Recent cases

  • Based on a stipulated resolution, the Arizona Supreme Court censured a justice of the peace for failing to disclose that he jointly owned property with a litigant in 2 proceedings.  In 2012, a litigant who had appeared in the judge’s court, acquired a mining claim in his name and the judge’s name.  Although he initially placed the judge’s name on the claim without the judge’s knowledge, the litigant later disclosed this interest to the judge.  Subsequently, when the litigant appeared before the judge as a plaintiff in 2 separate protective order proceedings, the judge did not disclose their joint property ownership to the other party.
  • Based on the judge’s agreement, the Kentucky Judicial Conduct Commission suspended a judge for 7 days without pay for raising a bond without providing notice and for abusing her contempt power.  The judge set a $25,000 bond for a defendant.  Later that day, after learning the defendant’s mother had arrived at the clerk’s office to pay the bond, the judge instructed the clerk’s office to increase it to $50,000, without notice or a hearing.  When the deputy clerk told her that the bond had increased, the mother called the judge a “bitch” outside the judge’s presence.  At the arraignment that afternoon, the judge asked the defendant’s mother to approach the bench and then asked if she had called the judge a “bitch” in the clerk’s office.  When the mother admitted making the statement, the judge found her in contempt and ordered her to serve 24 hours in jail, without notice, a hearing, or the opportunity to have legal counsel present.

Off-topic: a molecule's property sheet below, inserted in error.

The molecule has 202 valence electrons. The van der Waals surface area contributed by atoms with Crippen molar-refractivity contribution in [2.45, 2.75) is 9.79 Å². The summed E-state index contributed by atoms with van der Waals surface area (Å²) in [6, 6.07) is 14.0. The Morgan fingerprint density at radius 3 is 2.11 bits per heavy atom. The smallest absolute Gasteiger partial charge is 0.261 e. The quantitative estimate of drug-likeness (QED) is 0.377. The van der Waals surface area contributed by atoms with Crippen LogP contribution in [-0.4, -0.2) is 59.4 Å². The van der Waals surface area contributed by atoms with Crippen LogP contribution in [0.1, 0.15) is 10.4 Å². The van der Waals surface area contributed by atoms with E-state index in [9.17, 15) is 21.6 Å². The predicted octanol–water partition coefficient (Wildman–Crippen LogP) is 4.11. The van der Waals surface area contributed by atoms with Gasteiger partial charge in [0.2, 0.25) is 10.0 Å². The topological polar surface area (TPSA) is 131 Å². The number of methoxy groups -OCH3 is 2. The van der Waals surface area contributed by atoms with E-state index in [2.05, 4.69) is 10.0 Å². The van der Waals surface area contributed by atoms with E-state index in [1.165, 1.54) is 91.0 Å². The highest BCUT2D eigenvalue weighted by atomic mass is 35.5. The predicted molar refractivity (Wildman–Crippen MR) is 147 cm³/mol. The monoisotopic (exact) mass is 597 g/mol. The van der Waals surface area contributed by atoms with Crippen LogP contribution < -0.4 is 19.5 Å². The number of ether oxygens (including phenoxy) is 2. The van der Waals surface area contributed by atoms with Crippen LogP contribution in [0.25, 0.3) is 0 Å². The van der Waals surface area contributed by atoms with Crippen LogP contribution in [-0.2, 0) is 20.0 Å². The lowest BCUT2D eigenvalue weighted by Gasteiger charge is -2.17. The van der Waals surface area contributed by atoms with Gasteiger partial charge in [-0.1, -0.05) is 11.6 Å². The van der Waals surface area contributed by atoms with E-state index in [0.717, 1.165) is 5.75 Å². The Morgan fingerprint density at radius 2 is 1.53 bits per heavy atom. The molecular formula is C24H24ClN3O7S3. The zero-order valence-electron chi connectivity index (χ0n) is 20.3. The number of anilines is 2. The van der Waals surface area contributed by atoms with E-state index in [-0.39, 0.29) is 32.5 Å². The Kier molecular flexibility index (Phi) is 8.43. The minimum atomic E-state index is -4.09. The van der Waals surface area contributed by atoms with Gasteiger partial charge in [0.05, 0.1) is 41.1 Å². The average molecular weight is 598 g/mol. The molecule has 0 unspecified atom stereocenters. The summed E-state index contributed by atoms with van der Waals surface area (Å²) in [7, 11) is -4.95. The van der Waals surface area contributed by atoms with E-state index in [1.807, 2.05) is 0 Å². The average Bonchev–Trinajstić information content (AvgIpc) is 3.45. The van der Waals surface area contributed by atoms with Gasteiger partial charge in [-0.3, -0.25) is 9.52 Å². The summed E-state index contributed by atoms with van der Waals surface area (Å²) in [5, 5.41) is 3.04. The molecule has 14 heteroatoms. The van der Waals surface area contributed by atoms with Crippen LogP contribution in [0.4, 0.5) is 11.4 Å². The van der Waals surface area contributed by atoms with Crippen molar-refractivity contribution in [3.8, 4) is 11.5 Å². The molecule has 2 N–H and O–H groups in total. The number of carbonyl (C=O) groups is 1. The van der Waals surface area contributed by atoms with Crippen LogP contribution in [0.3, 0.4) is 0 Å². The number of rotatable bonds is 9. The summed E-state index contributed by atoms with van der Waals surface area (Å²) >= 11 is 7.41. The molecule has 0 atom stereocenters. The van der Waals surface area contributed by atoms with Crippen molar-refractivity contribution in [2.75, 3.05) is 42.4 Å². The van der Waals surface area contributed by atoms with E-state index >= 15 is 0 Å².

• Accepting an agreed statement of facts and joint recommendation, the New York State Commission on Judicial Conduct censured a non-lawyer judge for requesting leniency for his son from 2 law enforcement officers in 2 conversations.
  • Pursuant to the judge’s agreement, the Tennessee Board of Judicial Conduct reprimanded a judge for his practices regarding appointed counsel and other matters in criminal cases; an agreed cease and desist order was also entered.  The judge had required defendants to perform public service work to receive appointed counsel and sentenced them to jail for contempt if they did not complete the work; refused defendants’ requests for appointed counsel without holding an indigency hearing or considering their financial means; revoked defendants’ bonds if they requested appointed counsel; ordered cash-only bonds in violation of the law; allowed some defendants, as a requirement of probation or to obtain appointed counsel, to donate items to charities he specified; and required some defendants to waive their right to counsel and a jury trial to get a continuance.